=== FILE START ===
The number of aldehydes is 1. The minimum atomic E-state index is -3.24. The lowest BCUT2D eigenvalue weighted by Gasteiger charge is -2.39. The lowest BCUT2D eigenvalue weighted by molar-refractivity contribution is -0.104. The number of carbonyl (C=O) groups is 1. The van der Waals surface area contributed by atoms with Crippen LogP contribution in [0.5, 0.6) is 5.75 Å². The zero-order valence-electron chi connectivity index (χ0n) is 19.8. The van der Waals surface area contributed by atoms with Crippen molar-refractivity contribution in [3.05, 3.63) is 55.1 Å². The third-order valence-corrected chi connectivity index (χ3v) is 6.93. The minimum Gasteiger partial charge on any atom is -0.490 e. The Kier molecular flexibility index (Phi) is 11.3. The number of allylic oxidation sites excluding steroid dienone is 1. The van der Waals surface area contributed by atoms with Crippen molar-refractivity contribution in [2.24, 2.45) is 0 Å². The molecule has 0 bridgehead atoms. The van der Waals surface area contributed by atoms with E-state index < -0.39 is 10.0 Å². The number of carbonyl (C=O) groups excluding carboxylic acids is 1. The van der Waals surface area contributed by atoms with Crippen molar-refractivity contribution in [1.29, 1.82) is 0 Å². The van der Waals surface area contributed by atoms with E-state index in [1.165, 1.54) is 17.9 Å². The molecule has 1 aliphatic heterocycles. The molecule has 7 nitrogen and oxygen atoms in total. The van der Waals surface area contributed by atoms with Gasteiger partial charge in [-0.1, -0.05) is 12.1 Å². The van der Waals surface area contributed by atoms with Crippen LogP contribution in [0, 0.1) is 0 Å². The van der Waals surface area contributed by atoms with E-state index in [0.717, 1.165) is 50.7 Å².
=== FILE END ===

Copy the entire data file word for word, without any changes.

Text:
The number of aldehydes is 1. The minimum atomic E-state index is -3.24. The lowest BCUT2D eigenvalue weighted by Gasteiger charge is -2.39. The lowest BCUT2D eigenvalue weighted by molar-refractivity contribution is -0.104. The number of carbonyl (C=O) groups is 1. The van der Waals surface area contributed by atoms with Crippen LogP contribution in [0.5, 0.6) is 5.75 Å². The zero-order valence-electron chi connectivity index (χ0n) is 19.8. The van der Waals surface area contributed by atoms with Crippen molar-refractivity contribution in [3.05, 3.63) is 55.1 Å². The third-order valence-corrected chi connectivity index (χ3v) is 6.93. The minimum Gasteiger partial charge on any atom is -0.490 e. The Kier molecular flexibility index (Phi) is 11.3. The number of allylic oxidation sites excluding steroid dienone is 1. The van der Waals surface area contributed by atoms with Crippen molar-refractivity contribution in [2.24, 2.45) is 0 Å². The molecule has 0 bridgehead atoms. The van der Waals surface area contributed by atoms with E-state index < -0.39 is 10.0 Å². The number of carbonyl (C=O) groups excluding carboxylic acids is 1. The van der Waals surface area contributed by atoms with Crippen molar-refractivity contribution in [1.29, 1.82) is 0 Å². The van der Waals surface area contributed by atoms with E-state index in [1.165, 1.54) is 17.9 Å². The molecule has 1 aliphatic heterocycles. The molecule has 7 nitrogen and oxygen atoms in total. The van der Waals surface area contributed by atoms with Gasteiger partial charge in [-0.1, -0.05) is 12.1 Å². The van der Waals surface area contributed by atoms with Crippen LogP contribution in [0, 0.1) is 0 Å². The van der Waals surface area contributed by atoms with E-state index in [0.717, 1.165) is 50.7 Å².